Last nights long-awaited fifth series of Faking It got off to a fabulous start when a Manchester bike courier (pictured) successfully convinced judges that he was a born and bred polo player.
Malcolm Woodcock (Woody) spent 28 days at Prince Charles local polo club, the Beaufort Polo Club in Gloucestershire, training to be a professional polo player and honing his manners to fit the part.
Woodys first visit to a polo match highlighted the difficulty his coaches were facing. He could not have looked any more conspicuous in his Goth uniform against the background of the pastel-clad polo crowd.
Caspar West and Claire Tomlinson, both coaches at the club, were given the task of developing Woodys riding skills. It was an uphill struggle, and after the first 10 days, a concerned Caspar said: The distance between him and his completed task — its here to the moon!
It was not until the first game Woody played, when he was blamed almost entirely for the teams defeat, that he seemed to pull his finger out and during the last week, his efforts finally paid off.
Claire Tomlinson told HHO that she realised pretty quickly that since there are quite a lot of bad riders out there, if we concentrated on balance, there was a chance that we might be able to pass it off.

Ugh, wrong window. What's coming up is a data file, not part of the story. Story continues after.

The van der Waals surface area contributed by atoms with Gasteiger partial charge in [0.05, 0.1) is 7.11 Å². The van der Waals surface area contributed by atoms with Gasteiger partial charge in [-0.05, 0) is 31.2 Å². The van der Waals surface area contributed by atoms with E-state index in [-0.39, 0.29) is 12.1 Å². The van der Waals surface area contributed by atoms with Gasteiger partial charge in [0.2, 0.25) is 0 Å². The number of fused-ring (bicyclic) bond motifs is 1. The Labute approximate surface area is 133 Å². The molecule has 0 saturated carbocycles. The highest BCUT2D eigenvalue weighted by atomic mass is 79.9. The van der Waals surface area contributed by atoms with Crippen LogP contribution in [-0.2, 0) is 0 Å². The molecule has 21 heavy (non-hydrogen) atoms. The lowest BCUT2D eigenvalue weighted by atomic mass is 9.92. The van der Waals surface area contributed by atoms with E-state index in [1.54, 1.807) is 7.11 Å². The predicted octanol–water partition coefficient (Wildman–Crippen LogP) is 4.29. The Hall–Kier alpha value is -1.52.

Not surprisingly, given the timescale of the task, a huge amount of emphasis was placed on Woody being able to bluff: not only the playing itself, but the social aspect of the sport.
The attempts to turn the Manchester courier into one of the polo set made for amusing watching. The polo stereotype held true as he was told that he should name drop as much as possible, and be sure to mention plenty of social events.
At the £100-a-head lunch at the Cartier International, Woodys strength of character shone through. One of his female neighbours responded to Woodys fake story about his background by saying: It must be quite tough in the North of England to get drawn into polo. A punch on the nose might not have seemed an unreasonable response to such a comment, but Woody stuck to his guns and remained focussed on his task.
The final test, a seven-minute chukka and a brief interview with the judges, proved a somewhat disappointing conclusion to the show, not least because the decoys didn’t appear to have been chosen for their prowess. At least one of them was described as being an unconventional looking polo player during the programme.
Claire Tomlinson was sceptical about the standard of the decoys chosen: Would I have been fooled if I had been one of the judges? Well, thats a very difficult question. But on the other hand, he did look quite good by the end.
Woody fooled the judges, and totally felt like a polo player. His departure from the club was an emotional one, and he would love to play again if he could find a sponsor. So lets hope it isnt that tough to be drawn into polo in the North of England after all?